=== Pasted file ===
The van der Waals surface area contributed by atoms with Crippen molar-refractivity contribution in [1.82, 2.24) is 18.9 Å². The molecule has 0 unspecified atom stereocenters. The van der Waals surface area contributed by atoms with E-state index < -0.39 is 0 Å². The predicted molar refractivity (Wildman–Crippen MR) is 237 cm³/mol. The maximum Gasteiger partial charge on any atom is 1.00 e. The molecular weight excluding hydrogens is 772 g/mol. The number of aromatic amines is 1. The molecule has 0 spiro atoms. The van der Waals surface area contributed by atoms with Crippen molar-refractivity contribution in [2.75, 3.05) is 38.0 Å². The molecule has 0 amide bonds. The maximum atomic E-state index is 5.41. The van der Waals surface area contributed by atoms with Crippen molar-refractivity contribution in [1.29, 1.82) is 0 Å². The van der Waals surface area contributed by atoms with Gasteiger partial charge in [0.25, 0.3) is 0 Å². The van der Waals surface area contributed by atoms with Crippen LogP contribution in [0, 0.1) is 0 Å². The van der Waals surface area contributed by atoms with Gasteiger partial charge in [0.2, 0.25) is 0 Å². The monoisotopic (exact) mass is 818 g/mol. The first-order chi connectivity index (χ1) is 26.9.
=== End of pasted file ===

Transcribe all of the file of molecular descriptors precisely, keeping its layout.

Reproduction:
The van der Waals surface area contributed by atoms with Crippen molar-refractivity contribution in [1.82, 2.24) is 18.9 Å². The molecule has 0 unspecified atom stereocenters. The van der Waals surface area contributed by atoms with E-state index < -0.39 is 0 Å². The predicted molar refractivity (Wildman–Crippen MR) is 237 cm³/mol. The maximum Gasteiger partial charge on any atom is 1.00 e. The molecular weight excluding hydrogens is 772 g/mol. The number of aromatic amines is 1. The molecule has 0 spiro atoms. The van der Waals surface area contributed by atoms with Crippen molar-refractivity contribution in [2.75, 3.05) is 38.0 Å². The molecule has 0 amide bonds. The maximum atomic E-state index is 5.41. The van der Waals surface area contributed by atoms with Crippen molar-refractivity contribution in [1.29, 1.82) is 0 Å². The van der Waals surface area contributed by atoms with Gasteiger partial charge in [0.25, 0.3) is 0 Å². The van der Waals surface area contributed by atoms with Crippen LogP contribution in [0, 0.1) is 0 Å². The van der Waals surface area contributed by atoms with Gasteiger partial charge in [0.2, 0.25) is 0 Å². The monoisotopic (exact) mass is 818 g/mol. The first-order chi connectivity index (χ1) is 26.9.